Figs, Figs & More Figs
By Joe Michalek, Sonoma County Master Gardener
There are many varieties of figs which grow in Sonoma County. Those with the space should consider adding a fig tree to your selection of trees for your yard. Figs are attractive trees which provide shade and fruit. If one gets the right tree for their micro climate, it will provide an abundance of figs which can be eaten fresh from the tree, canned, made into jam, or dried.
Fig trees do best in well drained soil but here in Sonoma County they seem to thrive in most soils. Gophers can be a problem in the West County. Trapping the gophers or planting the tree in a wire basket is necessary if the tree is to survive. If left on their own and not pruned, fig trees will produce two crops a year. The breba, or first, crop of figs is very iffy in our county due to the spring frosts which kill the young fruit. The second crop, in the fall, generally does much better as figs need a lot of heat to mature and our Indian Summer in September and October brings up the sugar in the fruit.
A few words of caution. This tree can be quite messy if not given proper care and pruning. If left on their own, figs will grow to be large trees, thirty feet high by thirty feet wide and will send suckers from every root around the trunk. Suckers need to be removed each spring and throughout the growing season as they will take energy from the tree. Pruning should done in the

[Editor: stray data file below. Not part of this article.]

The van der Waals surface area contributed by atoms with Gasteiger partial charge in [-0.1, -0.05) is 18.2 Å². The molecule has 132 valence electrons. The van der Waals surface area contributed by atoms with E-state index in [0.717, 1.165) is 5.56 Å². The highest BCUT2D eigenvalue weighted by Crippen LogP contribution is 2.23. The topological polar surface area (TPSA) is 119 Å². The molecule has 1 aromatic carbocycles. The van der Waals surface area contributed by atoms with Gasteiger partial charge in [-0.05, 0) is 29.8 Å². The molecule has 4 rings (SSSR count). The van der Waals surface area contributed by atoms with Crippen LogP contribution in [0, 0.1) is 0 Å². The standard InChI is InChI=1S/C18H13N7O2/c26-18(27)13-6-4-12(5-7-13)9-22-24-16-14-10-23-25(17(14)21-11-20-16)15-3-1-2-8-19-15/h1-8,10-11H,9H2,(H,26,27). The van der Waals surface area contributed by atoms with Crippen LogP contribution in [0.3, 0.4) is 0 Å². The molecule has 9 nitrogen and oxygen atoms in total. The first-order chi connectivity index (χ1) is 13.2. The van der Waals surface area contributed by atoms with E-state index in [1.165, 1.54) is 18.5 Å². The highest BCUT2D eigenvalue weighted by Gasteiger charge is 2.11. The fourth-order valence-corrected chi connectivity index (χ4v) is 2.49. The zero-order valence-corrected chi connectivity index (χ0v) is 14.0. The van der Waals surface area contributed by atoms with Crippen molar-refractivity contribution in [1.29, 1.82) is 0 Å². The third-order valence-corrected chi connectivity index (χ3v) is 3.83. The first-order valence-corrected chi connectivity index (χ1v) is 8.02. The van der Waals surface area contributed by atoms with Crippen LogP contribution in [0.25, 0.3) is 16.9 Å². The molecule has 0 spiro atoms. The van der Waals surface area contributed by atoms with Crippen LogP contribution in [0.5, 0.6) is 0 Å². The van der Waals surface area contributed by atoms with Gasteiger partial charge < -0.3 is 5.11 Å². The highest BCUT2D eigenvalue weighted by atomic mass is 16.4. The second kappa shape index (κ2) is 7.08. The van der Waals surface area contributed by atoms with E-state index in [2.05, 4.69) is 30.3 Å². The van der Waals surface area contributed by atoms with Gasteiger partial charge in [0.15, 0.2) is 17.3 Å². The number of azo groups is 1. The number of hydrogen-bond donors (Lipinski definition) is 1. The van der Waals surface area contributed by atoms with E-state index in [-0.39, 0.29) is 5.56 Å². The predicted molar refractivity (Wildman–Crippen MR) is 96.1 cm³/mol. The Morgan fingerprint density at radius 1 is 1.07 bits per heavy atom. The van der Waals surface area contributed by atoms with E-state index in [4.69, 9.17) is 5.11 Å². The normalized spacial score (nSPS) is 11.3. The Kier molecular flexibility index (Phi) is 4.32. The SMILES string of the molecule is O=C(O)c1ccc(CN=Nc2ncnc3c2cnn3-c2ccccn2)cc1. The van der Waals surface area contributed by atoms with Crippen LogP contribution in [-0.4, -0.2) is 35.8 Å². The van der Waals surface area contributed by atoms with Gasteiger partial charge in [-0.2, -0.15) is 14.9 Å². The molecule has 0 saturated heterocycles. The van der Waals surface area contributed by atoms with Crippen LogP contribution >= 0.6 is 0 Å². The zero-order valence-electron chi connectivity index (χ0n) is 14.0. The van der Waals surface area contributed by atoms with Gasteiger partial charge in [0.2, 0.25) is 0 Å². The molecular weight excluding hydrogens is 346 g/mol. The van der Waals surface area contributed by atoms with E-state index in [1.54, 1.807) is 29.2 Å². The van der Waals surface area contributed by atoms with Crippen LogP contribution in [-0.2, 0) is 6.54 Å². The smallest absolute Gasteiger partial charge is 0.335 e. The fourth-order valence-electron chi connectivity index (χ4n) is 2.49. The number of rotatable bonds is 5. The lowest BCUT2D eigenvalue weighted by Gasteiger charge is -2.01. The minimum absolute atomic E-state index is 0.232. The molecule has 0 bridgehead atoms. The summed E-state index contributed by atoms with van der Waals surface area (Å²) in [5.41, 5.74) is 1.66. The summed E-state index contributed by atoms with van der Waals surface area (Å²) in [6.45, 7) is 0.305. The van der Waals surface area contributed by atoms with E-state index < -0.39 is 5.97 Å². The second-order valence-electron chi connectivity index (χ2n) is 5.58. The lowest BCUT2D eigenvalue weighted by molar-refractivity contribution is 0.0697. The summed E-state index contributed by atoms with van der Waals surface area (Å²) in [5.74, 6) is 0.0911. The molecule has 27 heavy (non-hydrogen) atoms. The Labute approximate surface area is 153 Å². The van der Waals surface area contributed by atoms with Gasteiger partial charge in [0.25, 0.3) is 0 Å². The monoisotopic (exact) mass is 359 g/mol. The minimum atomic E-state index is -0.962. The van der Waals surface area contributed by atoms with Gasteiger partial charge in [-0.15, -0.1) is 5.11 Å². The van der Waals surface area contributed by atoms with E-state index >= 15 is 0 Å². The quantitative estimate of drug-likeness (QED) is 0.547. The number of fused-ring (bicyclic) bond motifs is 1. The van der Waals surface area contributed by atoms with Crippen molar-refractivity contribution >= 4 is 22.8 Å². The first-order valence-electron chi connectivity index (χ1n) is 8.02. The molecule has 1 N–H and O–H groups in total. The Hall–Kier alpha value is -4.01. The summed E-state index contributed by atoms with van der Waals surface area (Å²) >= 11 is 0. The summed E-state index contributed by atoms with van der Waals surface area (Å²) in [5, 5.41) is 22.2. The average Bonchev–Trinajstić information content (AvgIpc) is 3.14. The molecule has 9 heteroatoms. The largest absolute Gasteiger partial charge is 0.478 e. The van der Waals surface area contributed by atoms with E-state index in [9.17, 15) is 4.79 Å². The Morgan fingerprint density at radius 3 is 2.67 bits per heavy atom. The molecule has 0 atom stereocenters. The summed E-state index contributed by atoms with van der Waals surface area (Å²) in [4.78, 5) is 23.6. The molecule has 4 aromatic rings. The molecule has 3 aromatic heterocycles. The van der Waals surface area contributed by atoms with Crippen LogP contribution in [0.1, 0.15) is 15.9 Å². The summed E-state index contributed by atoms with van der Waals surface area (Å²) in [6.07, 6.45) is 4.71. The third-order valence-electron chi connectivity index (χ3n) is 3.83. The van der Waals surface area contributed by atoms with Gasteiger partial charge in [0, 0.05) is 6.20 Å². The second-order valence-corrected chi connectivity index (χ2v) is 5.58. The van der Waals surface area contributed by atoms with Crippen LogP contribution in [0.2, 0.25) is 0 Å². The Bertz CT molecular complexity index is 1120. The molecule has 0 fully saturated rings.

dormant season, as figs bleed a latex sap if pruned during the growing season. To keep the tree to a reasonable size one needs to know which variety they have and what pruning works best. Most of the light skinned varieties, and ‘Brown Turkey’, can be pruned back to three nodes on each branch after first thinning out undesirable branches. If one desires to keep the tree to a reasonable height, all varieties can be pruned to three nodes on each branch. The ‘Black Mission’ is usually left to grow as it desires; however, if one wished to keep it low this can be done but you will forfeit the breba crop of figs.
Figs grow on their own rootstock so it is not necessary to plant the tree in any special way, however the tree is susceptible to sunburning, so in the early years the trunk should be painted with white latex paint diluted 1:1 with water from two inches below the ground to the first set of branches.
Thin the fruit as follows: if a node produces “twins”, one should be removed. On each branch, remove any figs in excess of seven as the season is not long enough for them to mature. This allows the tree to put all of its energy into the existing fruit. There is a latex which oozes from the node where the fig has been removed. Be careful not to get any on your arms as it can be severely irritating to the skin if not removed promptly.